Antioxidant - An agent that prevents or inhibits oxidation and can guard the body from the damaging effects of free radicals on normal physiological functions in the human body. Antioxidants react with and neutralize free radicals or chemicals that release free radicals.Therefore, antioxidants are called free radical scavengers. Vitamins A, C, E and some of the B vitamins, beta-carotene, selenium and some key enzymes in your body are all antioxidants. By intercepting the free radicals, antioxidants prevent them from damaging molecular structures such as DNA. Because antioxidants have the ability to protect cells from damage, this makes them very important in prevention and treatment of many conditions and diseases (see free radicals).
Aquaculture - Is the farming of freshwater and saltwater organisms. Aquaculture, also known as aquafarming, implies the cultivation of aquati- c populations under controlled conditions.
Carontenoids - A group of phytochemicals that act as antioxidants. They are fat-soluable pigments found in yellow, red, green, and orange fruits and vegetables.
Ecosystems - Is a natural unit consisting of all plants, animals and micro-organisms in an area functionally together with all the non-living physical factors of the environment.
Enzymes - Proteins that facilitate chemical reactions without being changed in the process, protein catalysts. Enzymes naturally occur in all living things including human beings. The late Dr. Edward Howell has called them the “sparks of life”. They play an essential role in almost every biochemical role in the body. Every enzyme has a specific role in the body that only that particular enzyme can fulfill. In nutrition, I focus on the digestive enzymes:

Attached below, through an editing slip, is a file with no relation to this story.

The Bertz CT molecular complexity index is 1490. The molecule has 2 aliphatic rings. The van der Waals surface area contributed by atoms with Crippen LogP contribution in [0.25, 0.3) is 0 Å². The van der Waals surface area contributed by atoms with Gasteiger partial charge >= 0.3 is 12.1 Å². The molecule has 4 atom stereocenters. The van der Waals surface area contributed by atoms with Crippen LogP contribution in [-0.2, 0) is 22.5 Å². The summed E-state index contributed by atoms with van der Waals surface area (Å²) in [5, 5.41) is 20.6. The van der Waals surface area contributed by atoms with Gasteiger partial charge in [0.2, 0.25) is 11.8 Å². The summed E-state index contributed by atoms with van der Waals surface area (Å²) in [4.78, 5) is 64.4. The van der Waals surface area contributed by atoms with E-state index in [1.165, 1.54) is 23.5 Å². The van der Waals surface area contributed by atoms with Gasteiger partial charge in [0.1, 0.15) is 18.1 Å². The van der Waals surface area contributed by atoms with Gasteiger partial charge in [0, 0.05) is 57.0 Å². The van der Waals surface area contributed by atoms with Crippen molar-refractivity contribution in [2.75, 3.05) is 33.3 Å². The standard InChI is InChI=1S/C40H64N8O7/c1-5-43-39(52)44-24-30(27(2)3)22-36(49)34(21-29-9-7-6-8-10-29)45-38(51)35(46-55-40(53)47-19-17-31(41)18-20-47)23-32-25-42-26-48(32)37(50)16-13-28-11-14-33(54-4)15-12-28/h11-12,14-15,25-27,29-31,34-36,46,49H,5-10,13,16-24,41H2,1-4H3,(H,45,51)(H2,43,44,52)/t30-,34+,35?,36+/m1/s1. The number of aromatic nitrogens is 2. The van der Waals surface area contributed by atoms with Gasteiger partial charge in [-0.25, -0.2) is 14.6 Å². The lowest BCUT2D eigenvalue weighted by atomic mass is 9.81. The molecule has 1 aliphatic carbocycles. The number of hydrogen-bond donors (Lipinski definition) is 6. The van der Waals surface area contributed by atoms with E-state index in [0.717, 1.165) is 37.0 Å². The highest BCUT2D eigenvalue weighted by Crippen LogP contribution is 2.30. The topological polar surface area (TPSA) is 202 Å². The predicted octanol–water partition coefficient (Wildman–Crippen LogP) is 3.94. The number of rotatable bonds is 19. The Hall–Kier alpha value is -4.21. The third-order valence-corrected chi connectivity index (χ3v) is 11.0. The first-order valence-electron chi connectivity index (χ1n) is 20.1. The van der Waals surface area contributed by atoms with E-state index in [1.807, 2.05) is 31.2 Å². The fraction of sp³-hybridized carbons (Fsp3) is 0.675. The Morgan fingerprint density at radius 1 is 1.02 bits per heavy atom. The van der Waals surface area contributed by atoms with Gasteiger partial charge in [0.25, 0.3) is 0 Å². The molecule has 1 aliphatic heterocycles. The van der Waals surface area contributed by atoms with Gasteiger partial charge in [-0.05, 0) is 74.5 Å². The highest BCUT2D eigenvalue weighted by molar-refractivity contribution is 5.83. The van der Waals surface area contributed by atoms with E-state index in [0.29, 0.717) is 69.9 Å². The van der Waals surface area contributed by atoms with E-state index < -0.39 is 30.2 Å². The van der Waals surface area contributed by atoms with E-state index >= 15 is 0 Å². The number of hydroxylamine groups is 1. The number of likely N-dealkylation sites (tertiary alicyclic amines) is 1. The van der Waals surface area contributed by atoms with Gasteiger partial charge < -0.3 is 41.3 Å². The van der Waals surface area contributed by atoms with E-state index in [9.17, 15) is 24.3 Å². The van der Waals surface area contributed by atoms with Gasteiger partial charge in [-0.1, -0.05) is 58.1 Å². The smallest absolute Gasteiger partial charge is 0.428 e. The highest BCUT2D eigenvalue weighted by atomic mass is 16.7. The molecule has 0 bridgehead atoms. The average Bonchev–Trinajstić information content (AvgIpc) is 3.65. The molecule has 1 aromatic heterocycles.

- Protease - Breakdown proteins into their basic components.
- Lipase - Breakdown fats into their basic components.
- Amylase - Breakdown carbohydrates into their basic components.
Glutathione - A powerful and potent antioxidant that protects cells from toxins such as free radicals. This antioxidant is very important in the detoxification process in the liver.
Free Radical -
- Free Radical - A term used to describe a highly reactive molecule that can bind to and destroy body components.
- Free radicals or ” oxidative damage” is what makes us age.
- Free radicals have also been shown to be responsible for the initiation of many diseases including heart disease and cancer.
- Generated by cells in the body upon exposure to toxins, viruses, germs, or fungi.
- Free radicals destroy unwanted invaders by oxidation. To create them the cells need extra oxygen, which they get through exercise and food. However, after producing free radicals for their own protection, the body cells themselves become targets and must fight off free radicals with Antioxidants.
Minerals - An inorganic subtance that is reguired by the body in small amounts (micronutrient) and is essential for life.
Overfishing - Occurs when fishing activities reduce fish stocks below an acceptable level. This can occur in any body of water from a pond to the oceans.
Oxidative Stress - An imbalance between the production of free radicals and the body’s ability to handle and prevent damage.
Parasiticides - An agent or preparation used to destroy parasites.
Phytochemicals - Phytochemicals on substances in plants (phyto means “plant” in Greek) that are responsible for giving them color, flavor, and natural disease resistance. Hundreds have been discovered and more are being identified and considered very important in helping the body fight againt illness.
Seafood - Any sea animal or seaweed that is served as a food, or suitable for eatin g, particularly saltwater animals, such as fish and shellfish.
Vitamins - An organic compound that is considered a micronutrient because it is needed in small amounts. Vitamins are essential for life. Most vitamins cannot be manufactured in the body so they need to be supplied through the diet.
Zenobiotics - Substance not produced in the body, so it is a foreign invader and the body does not recognize it. For example: harmful toxins.